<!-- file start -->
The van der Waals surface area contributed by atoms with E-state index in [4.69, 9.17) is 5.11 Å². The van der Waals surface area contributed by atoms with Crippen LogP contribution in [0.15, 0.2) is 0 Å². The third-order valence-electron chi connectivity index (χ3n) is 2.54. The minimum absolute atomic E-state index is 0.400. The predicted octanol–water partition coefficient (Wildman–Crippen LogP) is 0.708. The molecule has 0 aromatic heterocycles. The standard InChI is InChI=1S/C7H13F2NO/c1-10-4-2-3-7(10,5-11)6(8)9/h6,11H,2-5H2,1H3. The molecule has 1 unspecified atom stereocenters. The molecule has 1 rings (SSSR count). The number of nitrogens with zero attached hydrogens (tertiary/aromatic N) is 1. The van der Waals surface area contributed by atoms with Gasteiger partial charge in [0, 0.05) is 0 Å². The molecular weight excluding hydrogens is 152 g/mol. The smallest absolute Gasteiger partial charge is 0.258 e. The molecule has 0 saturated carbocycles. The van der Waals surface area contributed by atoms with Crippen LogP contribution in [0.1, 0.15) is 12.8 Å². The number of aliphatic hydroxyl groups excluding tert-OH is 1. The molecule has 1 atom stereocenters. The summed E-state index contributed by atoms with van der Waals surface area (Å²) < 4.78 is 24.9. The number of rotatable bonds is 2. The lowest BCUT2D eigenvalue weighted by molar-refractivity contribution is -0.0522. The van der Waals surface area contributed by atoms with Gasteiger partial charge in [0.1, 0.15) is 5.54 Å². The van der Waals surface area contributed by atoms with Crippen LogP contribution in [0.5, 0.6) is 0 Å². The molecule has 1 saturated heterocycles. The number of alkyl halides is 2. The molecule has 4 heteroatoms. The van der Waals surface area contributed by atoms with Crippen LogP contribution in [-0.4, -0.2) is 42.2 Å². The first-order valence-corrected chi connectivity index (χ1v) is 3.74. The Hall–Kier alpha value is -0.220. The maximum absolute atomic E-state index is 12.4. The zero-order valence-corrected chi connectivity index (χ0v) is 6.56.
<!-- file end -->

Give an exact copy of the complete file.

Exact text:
The van der Waals surface area contributed by atoms with E-state index in [4.69, 9.17) is 5.11 Å². The van der Waals surface area contributed by atoms with Crippen LogP contribution in [0.15, 0.2) is 0 Å². The third-order valence-electron chi connectivity index (χ3n) is 2.54. The minimum absolute atomic E-state index is 0.400. The predicted octanol–water partition coefficient (Wildman–Crippen LogP) is 0.708. The molecule has 0 aromatic heterocycles. The standard InChI is InChI=1S/C7H13F2NO/c1-10-4-2-3-7(10,5-11)6(8)9/h6,11H,2-5H2,1H3. The molecule has 1 unspecified atom stereocenters. The molecule has 1 rings (SSSR count). The number of nitrogens with zero attached hydrogens (tertiary/aromatic N) is 1. The van der Waals surface area contributed by atoms with Gasteiger partial charge in [0, 0.05) is 0 Å². The molecular weight excluding hydrogens is 152 g/mol. The smallest absolute Gasteiger partial charge is 0.258 e. The molecule has 0 saturated carbocycles. The van der Waals surface area contributed by atoms with Crippen LogP contribution in [0.1, 0.15) is 12.8 Å². The number of aliphatic hydroxyl groups excluding tert-OH is 1. The molecule has 1 atom stereocenters. The summed E-state index contributed by atoms with van der Waals surface area (Å²) < 4.78 is 24.9. The number of rotatable bonds is 2. The lowest BCUT2D eigenvalue weighted by molar-refractivity contribution is -0.0522. The van der Waals surface area contributed by atoms with Gasteiger partial charge in [0.1, 0.15) is 5.54 Å². The van der Waals surface area contributed by atoms with Crippen LogP contribution in [0.5, 0.6) is 0 Å². The molecule has 1 saturated heterocycles. The number of alkyl halides is 2. The molecule has 4 heteroatoms. The van der Waals surface area contributed by atoms with Crippen LogP contribution in [-0.4, -0.2) is 42.2 Å². The first-order valence-corrected chi connectivity index (χ1v) is 3.74. The Hall–Kier alpha value is -0.220. The maximum absolute atomic E-state index is 12.4. The zero-order valence-corrected chi connectivity index (χ0v) is 6.56.